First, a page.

The display button rotates three options of Information on screen, rule of thirds grid and No information. This has been a staple feature of the Finepix collection for some years now and the rule of thirds grid is a very useful thing to have.
One other useful feature the camera has is an LCD brighten up button accessed by pressing up on the navigation button.
Choosing Manual mode then pressing the Menu button allows access to Exposure compensation, Photometry which is a fancy way of categorising metering modes (think of what logistics has done for haulage), White balance has a choice of Fine, Shade, three Fluorescent light options and Incandescent which is another fancy word, this time for tungsten. Three other modes are available including continuous shooting, AF modes and access to the set-up of the camera. The set-up is the same as always, four tabs at the top allowing you to briefly scan over the options available to you and adjust things if necessary.
The face detection facility has the honour of its own button which is located bottom right and is very effective. Hardware-based face detection is built directly into the processor which reduces the lag time to 0.05 of a second. This is a vast improvement on Nikon's Software-based face detection technology. It also tracks the face in the image to ensure that it always comes out focused and can even recognise a face when side on.
The F40fd has an internal memory that can hold six images at its highest resolution. It also has the capacity of taking the xD memory card as well as SD memory which is very useful, but could be a sign of Fuji dumping the xD format.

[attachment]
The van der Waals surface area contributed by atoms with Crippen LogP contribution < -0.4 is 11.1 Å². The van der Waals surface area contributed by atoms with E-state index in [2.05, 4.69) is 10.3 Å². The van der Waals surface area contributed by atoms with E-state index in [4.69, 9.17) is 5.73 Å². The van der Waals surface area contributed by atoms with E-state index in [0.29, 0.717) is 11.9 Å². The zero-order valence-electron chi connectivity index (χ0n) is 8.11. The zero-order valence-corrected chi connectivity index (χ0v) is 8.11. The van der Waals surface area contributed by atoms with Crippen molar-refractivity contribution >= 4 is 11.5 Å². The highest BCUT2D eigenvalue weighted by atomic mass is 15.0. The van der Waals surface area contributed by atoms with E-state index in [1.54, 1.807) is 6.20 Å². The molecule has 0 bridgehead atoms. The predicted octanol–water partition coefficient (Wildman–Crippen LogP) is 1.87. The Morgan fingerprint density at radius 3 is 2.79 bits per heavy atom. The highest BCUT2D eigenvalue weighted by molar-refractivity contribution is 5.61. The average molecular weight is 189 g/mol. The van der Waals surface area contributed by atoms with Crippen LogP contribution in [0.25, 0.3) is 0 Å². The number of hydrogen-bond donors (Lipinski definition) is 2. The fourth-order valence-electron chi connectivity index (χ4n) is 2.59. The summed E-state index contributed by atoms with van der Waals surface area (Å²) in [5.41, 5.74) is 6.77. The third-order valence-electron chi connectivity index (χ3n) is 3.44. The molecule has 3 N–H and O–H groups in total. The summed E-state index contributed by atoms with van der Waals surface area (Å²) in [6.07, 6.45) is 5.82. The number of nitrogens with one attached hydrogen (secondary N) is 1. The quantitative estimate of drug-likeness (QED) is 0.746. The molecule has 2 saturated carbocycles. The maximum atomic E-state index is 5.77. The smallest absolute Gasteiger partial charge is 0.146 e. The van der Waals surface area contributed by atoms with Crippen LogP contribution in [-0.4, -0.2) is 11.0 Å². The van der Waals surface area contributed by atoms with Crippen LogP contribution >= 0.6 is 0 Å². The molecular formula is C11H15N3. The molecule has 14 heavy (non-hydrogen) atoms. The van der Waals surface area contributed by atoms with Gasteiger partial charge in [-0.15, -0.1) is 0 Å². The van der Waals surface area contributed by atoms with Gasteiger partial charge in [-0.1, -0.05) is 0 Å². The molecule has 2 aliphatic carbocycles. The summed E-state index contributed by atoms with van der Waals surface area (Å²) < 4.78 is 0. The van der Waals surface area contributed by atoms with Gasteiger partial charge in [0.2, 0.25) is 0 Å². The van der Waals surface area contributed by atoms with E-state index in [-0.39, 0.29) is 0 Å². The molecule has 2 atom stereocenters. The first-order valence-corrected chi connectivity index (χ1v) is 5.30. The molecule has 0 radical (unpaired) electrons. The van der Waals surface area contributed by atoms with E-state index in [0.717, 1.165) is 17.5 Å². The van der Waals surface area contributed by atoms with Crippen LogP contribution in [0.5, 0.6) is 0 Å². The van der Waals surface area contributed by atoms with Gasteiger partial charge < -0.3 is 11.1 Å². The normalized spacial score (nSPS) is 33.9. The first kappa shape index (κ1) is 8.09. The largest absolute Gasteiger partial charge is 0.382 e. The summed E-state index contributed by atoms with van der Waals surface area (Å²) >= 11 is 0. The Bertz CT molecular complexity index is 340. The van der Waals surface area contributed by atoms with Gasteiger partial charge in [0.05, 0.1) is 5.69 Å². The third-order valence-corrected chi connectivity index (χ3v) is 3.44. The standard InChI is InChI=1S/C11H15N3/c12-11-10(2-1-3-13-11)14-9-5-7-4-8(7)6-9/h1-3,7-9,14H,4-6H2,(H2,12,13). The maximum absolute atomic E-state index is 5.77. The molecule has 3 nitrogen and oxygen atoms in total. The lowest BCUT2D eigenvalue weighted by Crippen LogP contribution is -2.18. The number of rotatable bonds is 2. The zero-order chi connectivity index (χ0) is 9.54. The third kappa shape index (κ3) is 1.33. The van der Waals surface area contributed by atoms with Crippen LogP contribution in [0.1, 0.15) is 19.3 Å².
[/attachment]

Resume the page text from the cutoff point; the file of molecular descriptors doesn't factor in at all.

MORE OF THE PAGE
Build and handling
The camera is made of a mixture of metal and plastic, although the plastic is very cleverly coated so it feels just like metal. The camera is weighty like a metal camera would be and is nicely balanced.
The controls are easy to use and nicely laid out as you would expect from Fuji. The only thing I disagree with on the controls is the use of unnecessary words like Photometry and Incandescent. Most people who the camera is aimed at will not understand these terms and while Fuji look cool using them, all it will do is confuse.
One niggling thing I discovered is that when entering the Menu, all options are accessed by pressing the right key on the navigation pad. When reviewing images on the camera and deleting, to confirm the erase, you have to press left. I found this frustrating as I got into a habit of pressing right to confirm options but according to Fuji technical, this is intentional to stop people erasing images by mistake.
The Automatic mode offers four flash modes which are the usual suspects of Auto, Red-eye reduction, Flash override on and Flash override off. These are labelled as Forced flash and Suppressed flash.
The Manual mode offers the same flash offers as before but with Slow sync and Slow sync with Red-eye reduction. The Slow sync gives a burst of flash and a slow shutter speed to light up darker backgrounds which is suitable for night shooting.